The wheels on the health care bus continue to go round and round, but confusion over the website, insurance rates, government tax credits and cancelled plans are leaving many people with more questions than answers.

That’s exactly how 54-year-old Mike Wilkins felt Thursday night when he showed up for a health care information forum, sponsored by Virginia Organizing. Wilkins said he’s been without health insurance for 10 years, ever since he left his job at Food Lion and became self-employed.

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Wilkins said he delivers bread and runs a small flower shop out of his home, and estimates he makes between $25,000 and $30,000 a year. But since his insurance costs will come out of his own pocket, the premiums for good coverage have been too high for him to afford, he said.

“I’ve just gone without it because I have so many other expenses, I just never could have afforded it,” he said. “I’m thankful the Lord has blessed me with such good health, because otherwise I just don’t know what I would have done.”

According to Virginia Performs, an initiative of the Council on Virginia’s Future, about 18 percent of Southside Virginia residents were uninsured in 2010. Most of these cases were simply because of their inability to afford good coverage, which can range between hundreds to thousands of dollars a month for a family without employer-based coverage.

Wilkins said he’d considered looking into health insurance in the past, but decided to get serious about finding a plan when he heard that everyone had to get insurance by next year or face a fine.

The requirement is part of the Affordable Care Act, which mandates that most individuals have health insurance by March 2014. Those who don’t get coverage will face a fine of $95 or 1 percent of their taxable income in the first year.

Wilkins decided he had to find coverage somewhere. There was just one problem — like many Americans, he had no idea where to start.

“I don’t have any clue how to begin with this,” he said. “I know I have to have health insurance, but I don’t know much about it.”

To get more information about the new health care system, Wilkins attended one of two sessions put together by Virginia Organizing, a nonpartisan group that seeks to educate people on important issues and help them make informed decisions.

The crash-course in health care and the Affordable Care Act was led by Amber Porón, a certified health care navigator for Enroll Virginia. Her job is to assist residents in answering questions about health care and helping them sign up in the new health insurance marketplace.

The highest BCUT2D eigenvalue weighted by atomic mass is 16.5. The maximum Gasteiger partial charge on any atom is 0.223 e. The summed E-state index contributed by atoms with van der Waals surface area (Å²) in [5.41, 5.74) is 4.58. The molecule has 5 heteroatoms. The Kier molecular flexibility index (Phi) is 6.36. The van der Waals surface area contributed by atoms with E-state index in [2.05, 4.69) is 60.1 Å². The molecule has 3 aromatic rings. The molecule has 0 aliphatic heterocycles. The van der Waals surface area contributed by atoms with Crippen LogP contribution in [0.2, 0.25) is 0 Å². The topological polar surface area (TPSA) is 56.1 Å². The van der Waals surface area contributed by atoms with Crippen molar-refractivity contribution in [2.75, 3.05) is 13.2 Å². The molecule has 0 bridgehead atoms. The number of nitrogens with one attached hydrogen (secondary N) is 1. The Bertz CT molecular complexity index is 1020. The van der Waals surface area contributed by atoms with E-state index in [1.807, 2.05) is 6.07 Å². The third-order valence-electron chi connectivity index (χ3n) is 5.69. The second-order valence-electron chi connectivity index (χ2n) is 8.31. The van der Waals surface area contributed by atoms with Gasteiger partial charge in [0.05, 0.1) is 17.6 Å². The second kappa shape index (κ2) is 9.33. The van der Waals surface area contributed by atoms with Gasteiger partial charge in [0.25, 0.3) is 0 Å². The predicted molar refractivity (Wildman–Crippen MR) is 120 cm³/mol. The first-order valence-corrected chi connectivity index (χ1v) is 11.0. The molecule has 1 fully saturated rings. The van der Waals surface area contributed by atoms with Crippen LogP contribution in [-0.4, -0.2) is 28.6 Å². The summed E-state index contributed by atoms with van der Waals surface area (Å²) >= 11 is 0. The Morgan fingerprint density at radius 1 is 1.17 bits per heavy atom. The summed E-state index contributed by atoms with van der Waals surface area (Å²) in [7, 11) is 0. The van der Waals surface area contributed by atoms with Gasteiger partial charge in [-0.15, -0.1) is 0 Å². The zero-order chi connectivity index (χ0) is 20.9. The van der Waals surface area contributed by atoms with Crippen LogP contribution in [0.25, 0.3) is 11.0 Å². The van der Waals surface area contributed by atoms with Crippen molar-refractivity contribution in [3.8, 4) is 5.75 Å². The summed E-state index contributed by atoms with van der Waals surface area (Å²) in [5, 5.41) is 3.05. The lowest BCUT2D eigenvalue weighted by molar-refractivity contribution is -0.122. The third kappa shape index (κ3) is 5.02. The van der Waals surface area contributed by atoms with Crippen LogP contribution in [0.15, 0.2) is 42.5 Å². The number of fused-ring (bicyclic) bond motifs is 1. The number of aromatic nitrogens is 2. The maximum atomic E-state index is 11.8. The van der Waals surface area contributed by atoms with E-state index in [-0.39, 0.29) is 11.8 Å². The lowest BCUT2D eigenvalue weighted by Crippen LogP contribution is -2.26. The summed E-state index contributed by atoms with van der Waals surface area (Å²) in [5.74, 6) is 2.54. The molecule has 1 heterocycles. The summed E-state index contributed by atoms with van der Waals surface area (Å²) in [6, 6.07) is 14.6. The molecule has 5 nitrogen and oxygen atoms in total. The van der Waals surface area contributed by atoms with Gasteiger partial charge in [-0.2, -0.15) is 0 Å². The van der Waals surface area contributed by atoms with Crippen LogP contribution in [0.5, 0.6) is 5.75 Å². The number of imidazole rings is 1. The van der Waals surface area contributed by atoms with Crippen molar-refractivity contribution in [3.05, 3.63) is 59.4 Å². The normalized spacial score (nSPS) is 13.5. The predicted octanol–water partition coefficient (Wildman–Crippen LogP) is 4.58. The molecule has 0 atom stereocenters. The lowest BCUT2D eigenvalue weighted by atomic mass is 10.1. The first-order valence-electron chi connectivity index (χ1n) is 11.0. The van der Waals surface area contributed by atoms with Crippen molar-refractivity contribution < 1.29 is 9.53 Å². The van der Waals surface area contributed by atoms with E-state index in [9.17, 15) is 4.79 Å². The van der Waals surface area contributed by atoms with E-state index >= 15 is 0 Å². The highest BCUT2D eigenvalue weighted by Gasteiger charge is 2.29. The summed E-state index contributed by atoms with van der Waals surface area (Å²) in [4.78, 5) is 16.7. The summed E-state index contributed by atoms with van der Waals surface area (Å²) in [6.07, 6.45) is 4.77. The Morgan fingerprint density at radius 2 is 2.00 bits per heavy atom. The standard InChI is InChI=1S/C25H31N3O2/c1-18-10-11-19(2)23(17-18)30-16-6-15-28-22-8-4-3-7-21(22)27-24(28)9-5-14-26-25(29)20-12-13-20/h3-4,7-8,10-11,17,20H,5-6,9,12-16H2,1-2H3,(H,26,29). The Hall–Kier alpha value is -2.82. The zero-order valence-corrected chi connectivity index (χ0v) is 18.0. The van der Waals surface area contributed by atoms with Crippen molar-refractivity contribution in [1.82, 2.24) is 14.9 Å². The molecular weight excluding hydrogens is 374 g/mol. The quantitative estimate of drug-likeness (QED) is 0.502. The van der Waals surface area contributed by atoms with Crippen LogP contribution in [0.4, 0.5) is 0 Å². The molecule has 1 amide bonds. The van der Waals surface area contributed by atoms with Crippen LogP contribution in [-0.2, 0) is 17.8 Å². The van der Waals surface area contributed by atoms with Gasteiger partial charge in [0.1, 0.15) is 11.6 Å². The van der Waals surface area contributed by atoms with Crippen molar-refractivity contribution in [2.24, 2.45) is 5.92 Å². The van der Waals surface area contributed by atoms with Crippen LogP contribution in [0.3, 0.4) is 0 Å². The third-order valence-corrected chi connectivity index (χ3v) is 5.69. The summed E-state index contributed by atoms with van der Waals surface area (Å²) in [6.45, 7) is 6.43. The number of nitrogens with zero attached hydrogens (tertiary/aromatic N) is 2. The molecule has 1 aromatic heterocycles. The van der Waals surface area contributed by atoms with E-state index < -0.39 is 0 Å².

At the meeting, residents learned the basics of the marketplace and who could qualify for government-subsidized health care plans. They also learned about changes being made to existing plans that could affect those who already have health insurance.

According to Porón, the website, which experienced major glitches for weeks after its initial Oct. 1 rollout, is now “working much better.” She explained users can now log on to the website and find out if they qualify for a government-subsidized plan, even if they already have employer-provided insurance.

Rebecca Warren, 36, said she signed up on the website last week without any problems. She said she already had health insurance through her employer, Averett University, but wanted to see if she qualified for a better plan under the Affordable Care Act.

While she was able to sign up on the website by herself, Warren said she thinks most people are still confused about where to go and what to do concerning their insurance plans.

“I think there are a lot of negative opinions right now about health care,” she said. “A lot of it is because of things people are hearing, and they just don’t understand.”

Throughout the forum, Porón explained the breakdown of insurance plans, which range between bronze, silver, gold and platinum, and the amount of coverage each plan offered. She also explained that all insurance plans must now offer what are called “essential services,” and no one can be turned away because of a pre-existing condition.

Exact figures on the cost of the plans, as well as deductibles and co-pays, will differ from person to person depending on their situation, Porón said.

While the majority of her presentation targeted people who don’t have insurance, Porón stumbled over a question raised by several currently-insured attendees about their ability to keep their current doctor if they were to switch to a different plan.

Porón said that not all plans will be accepted by all doctors, so residents should check to see if their current doctor will take the new plan before they sign up.

“So the comment by our president saying that we could keep our doctor if we liked them, that was false?” one attendee asked.

“Yeah, you would have to check with each plan, so yes,” Porón said.

For those uninsured, Porón said help is available for anyone having trouble understanding the new system or enrolling in a new plan in the marketplace.


(Posted: December 8, 2013 at / Story by: Brittany Hughes)